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Karadzic travelling to The Hague -

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Karadzic travelling to The Hague

The World Today - Wednesday, 30 July , 2008 12:35:00

Reporter: Simon Santow

ELEANOR HALL: He was on the run for 11 years and he's been in custody for more than a week. But
this lunchtime, former Bosnian Serb leader Radovan Karadzic is finally on his way to The Hague.
There, Karadzic will face the UN War Crimes Court, charged with genocide.

Overnight though thousands of his supporters took to the streets in Belgrade in a sometimes violent
demonstration of Serb nationalism and brought a heavy police response. Simon Santow reports.

SIMON SANTOW: Dubbed "Freedom for Serbia" the march brought ultra-nationalists in large numbers
onto Belgrade's streets. It wasn't long before a small section of the 15,000 strong crowd turned
ugly.

(sounds of violent demonstrators)

They hurled flares and stones at the waiting riot police. In return protesters copped rubber
bullets and tear gas. Many had come from other parts of Serbia and Bosnia and a lot of their anger
was directed at the man they consider a traitor for helping capture Radovan Karadzic: pro-western
Serbian President, Boris Tadic. The protest appalled some onlookers.

ONLOOKER I (translated): The stupidity cannot be explained. What just happened was stupid. It can't
be explained. Look at the damage.

SIMON SANTOW: While this man saw no harm in the passion.

ONLOOKER II (translated): I saw a confrontation between the protesters and police, but it wasn't a
big deal. There were some broken things and people running away from the march, a bit of blood but
the police reacted quickly.

SIMON SANTOW: Some analysts believe the expression of anger on the streets is unlikely to spread
further. Alexsander Pavkovic is an associate professor at the Department of Politics and
International Studies at Sydney's Macquarie University.

ALEXSANDER PAVKOVIC: The radical parties trying to use the arrest of Radovan Karadzic to overthrow
in fact the current government because they, they have a lot of voters and they are quite popular
and they would like to form a coalition on their own.

So this is really a political, primarily a political rally to gather the forces for a possible
change of government.

SIMON SANTOW: But do they feel passionately about Radovan Karadzic or are they using the issue, as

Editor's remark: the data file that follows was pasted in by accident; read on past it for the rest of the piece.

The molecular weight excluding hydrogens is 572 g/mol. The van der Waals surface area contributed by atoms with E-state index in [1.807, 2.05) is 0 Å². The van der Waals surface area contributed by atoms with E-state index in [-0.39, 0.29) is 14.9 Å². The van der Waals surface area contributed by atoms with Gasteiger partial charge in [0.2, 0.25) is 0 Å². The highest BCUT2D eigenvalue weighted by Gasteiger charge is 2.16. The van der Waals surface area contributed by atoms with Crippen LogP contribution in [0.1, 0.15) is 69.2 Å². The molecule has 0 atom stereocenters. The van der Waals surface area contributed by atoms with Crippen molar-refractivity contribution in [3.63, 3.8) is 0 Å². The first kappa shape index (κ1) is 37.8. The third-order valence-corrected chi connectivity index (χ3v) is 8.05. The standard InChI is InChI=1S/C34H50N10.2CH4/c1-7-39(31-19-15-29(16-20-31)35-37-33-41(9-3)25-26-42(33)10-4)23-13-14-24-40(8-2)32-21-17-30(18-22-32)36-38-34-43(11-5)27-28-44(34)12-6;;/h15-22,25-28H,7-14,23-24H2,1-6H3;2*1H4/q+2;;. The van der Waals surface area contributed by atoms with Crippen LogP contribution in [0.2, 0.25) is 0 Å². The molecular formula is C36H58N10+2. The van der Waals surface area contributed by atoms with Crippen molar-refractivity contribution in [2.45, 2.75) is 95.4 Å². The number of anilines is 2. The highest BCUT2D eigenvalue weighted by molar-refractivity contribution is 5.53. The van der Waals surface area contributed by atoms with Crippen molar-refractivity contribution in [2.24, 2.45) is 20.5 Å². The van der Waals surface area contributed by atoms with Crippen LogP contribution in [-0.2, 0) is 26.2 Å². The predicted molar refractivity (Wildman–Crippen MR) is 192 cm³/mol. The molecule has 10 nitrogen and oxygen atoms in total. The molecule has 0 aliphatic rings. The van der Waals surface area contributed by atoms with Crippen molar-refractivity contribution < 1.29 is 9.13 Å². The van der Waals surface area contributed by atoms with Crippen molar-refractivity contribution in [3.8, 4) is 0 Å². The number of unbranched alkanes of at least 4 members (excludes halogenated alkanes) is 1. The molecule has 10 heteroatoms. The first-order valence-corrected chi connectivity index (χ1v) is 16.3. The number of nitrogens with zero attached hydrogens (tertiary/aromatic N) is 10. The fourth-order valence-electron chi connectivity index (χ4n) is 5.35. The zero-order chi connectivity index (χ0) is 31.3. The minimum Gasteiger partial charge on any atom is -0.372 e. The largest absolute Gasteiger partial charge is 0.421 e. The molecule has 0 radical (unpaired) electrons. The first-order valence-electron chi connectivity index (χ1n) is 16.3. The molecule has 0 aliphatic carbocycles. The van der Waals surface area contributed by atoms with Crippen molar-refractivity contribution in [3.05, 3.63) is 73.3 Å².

you say?

ALEXSANDER PAVKOVIC: Some of them certainly do. They, usually in Serbia itself, the recent polls
suggest that Radovan Karadzic is not very popular, 42 per cent polled thought that he's neither he
is a hero nor a murderer. So they have a rather neutral stance on him. I don't think that the
question of his popularity would really be the measured one. It's really the dissatisfaction with
the current government.

SIMON SANTOW: And what are they dissatisfied about? Are they dissatisfied with their
marginalisation in the political world there? Or are they dissatisfied with bread and butter issues
like employment and standard of living?

ALEXSANDER PAVKOVIC: Both in fact. The dissatisfaction this government is a pro-western government,
not only in its foreign policy orientation but also in terms of its economic policies. This is a
government which would support a variety of free market measures and a lot of people who haven't
got the skills and haven't got the position to participate in this free market are definitely
losers from these economic policies.

And I think the current government is fully aware that this is an issue on which the radical party
and similar parties can rally some support.

SIMON SANTOW: And Boris Tadic, do you think, is your analysis that he is safe and that this sign of
protest against him is containable?

ALEXSANDER PAVKOVIC: Yes I think politically he's quite safe. I wouldn't make any prediction about
his personal safety.

ELEANOR HALL: That's Associate Professor Alexsander Pavkovic from Macquarie University ending that
report from Simon Santow.